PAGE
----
164 * The following invariants are maintained:

165 * a = u0*e - v0*r

166 * b = u1*e - v1*r

167 * 0 < a <= e

168 * 0 < b <= r

169 * 0 <= u0 <= r

170 * 0 <= v0 <= e

171 * 0 <= u1 <= r

172 * 0 <= v1 <= e

173 *

174 * At each iteration, we reduce either a or b by one bit, and

175 * adjust u0, u1, v0 and v1 to maintain the invariants:

176 * - if a is even, then a <- a/2

177 * - otherwise, if b is even, then b <- b/2

178 * - otherwise, if a > b, then a <- (a-b)/2

179 * - otherwise, if b > a, then b <- (b-a)/2

180 * Algorithm stops when a = b. At that point, the common value

181 * is the GCD of e and r; it must be 1 (otherwise, the private

182 * key or public exponent is not valid). The (u0,v0) or (u1,v1)

183 * pairs are the solution we are looking for.

184 *

185 * Since either a or b is reduced by at least 1 bit at each

186 * iteration, 62 iterations are enough to reach the end

187 * condition.

188 *

189 * To maintain the invariants, we must compute the same operations

190 * on the u* and v* values that we do on a and b:

191 * - When a is divided by 2, u0 and v0 must be divided by 2.

192 * - When b is divided by 2, u1 and v1 must be divided by 2.

193 * - When b is subtracted from a, u1 and v1 are subtracted from

194 * u0 and v0, respectively.

195 * - When a is subtracted from b, u0 and v0 are subtracted from

196 * u1 and v1, respectively.

197 *

198 * However, we want to keep the u* and v* values in their proper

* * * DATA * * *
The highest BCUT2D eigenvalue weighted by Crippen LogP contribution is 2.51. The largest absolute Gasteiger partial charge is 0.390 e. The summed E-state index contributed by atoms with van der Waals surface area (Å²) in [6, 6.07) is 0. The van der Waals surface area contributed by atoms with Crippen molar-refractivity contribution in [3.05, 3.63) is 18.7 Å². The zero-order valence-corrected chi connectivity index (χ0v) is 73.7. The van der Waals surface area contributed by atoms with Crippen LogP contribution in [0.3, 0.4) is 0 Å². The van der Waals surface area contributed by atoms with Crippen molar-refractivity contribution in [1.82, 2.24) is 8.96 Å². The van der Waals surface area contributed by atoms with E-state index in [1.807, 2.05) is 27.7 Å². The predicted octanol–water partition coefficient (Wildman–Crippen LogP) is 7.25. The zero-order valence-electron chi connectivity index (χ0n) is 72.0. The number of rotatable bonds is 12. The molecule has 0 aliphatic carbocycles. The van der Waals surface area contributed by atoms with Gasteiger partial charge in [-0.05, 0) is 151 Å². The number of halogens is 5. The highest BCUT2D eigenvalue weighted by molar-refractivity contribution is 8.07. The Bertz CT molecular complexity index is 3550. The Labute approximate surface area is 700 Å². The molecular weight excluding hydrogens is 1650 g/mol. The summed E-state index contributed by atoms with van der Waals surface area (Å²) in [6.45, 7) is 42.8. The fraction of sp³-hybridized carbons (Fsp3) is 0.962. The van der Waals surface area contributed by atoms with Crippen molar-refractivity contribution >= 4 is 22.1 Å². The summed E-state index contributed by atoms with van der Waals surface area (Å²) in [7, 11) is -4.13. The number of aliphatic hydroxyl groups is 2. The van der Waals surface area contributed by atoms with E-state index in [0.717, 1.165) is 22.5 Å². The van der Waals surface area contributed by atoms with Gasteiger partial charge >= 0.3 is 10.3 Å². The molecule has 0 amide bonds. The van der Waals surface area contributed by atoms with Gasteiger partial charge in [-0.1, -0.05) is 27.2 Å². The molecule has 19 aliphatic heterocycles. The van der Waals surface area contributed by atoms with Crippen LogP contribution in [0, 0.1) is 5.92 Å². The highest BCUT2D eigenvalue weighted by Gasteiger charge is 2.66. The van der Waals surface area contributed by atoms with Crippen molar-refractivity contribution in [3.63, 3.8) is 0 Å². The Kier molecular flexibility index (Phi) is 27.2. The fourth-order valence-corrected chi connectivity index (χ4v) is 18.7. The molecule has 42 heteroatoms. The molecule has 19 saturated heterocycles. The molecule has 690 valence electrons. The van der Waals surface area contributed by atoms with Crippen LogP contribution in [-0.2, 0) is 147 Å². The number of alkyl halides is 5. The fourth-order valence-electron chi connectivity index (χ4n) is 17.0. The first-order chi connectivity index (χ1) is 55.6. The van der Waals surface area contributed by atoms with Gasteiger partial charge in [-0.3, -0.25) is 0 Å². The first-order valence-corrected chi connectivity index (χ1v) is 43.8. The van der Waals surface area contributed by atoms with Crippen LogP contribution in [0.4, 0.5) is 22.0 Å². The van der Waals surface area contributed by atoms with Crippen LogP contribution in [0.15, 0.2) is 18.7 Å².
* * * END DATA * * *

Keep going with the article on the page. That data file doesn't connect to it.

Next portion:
199 * ranges. The following remarks apply:

200 *

201 * - When a is divided by 2, then a is even. Therefore:

202 *

203 * * If r is odd, then u0 and v0 must have the same parity;

204 * if they are both odd, then adding r to u0 and e to v0

205 * makes them both even, and the division by 2 brings them

206 * back to the proper range.

207 *

208 * * If r is even, then u0 must be even; if v0 is odd, then

209 * adding r to u0 and e to v0 makes them both even, and the

210 * division by 2 brings them back to the proper range.

211 *

212 * Thus, all we need to do is to look at the parity of v0,

213 * and add (r,e) to (u0,v0) when v0 is odd. In order to avoid

214 * a 32-bit overflow, we can add ((r+1)/2,(e/2)+1) after the

215 * division (r+1 does not overflow since r < e; and (e/2)+1

216 * is equal to (e+1)/2 since e is odd).

217 *

218 * - When we subtract b from a, three cases may occur:

219 *

220 * * u1 <= u0 and v1 <= v0: just do the subtractions

221 *

222 * * u1 > u0 and v1 > v0: compute:

223 * (u0, v0) <- (u0 + r - u1, v0 + e - v1)

224 *

225 * * u1 <= u0 and v1 > v0: compute:

226 * (u0, v0) <- (u0 + r - u1, v0 + e - v1)

227 *

228 * The fourth case (u1 > u0 and v1 <= v0) is not possible

229 * because it would contradict "b < a" (which is the reason

230 * why we subtract b from a).

231 *

232 * The tricky case is the third one: from the equations, it

233 * seems that u0 may go out of range. However, the invariants

234 * and ranges of other values imply that, in that case, the

235 * new u0 does not actually exceed the range.

236 *

237 * We can thus handle the subtraction by adding (r,e) based

238 * solely on the comparison between v0 and v1.

239 */

261 /* a <- a-b, u0 <- u0-u1, v0 <- v0-v1 */

267 /* b <- b-a, u1 <- u1-u0 mod r, v1 <- v1-v0 mod e */

276 /* a <- a/2, u0 <- u0/2, v0 <- v0/2 */

282 /* b <- b/2, u1 <- u1/2 mod r, v1 <- v1/2 mod e */

287 }

289 /*

290 * Check that the GCD is indeed 1. If not, then the key is invalid

291 * (and there's no harm in leaking that piece of information).

292 */

295 }

297 /*

298 * Now we have u0*e - v0*r = 1. Let's compute the result as:

299 * d = u0 + v0*k

300 * We still have k in the tmp[] array, and its announced bit

301 * length is that of phi.

302 */

313 /*

314 * Encode the result.

315 */

318 }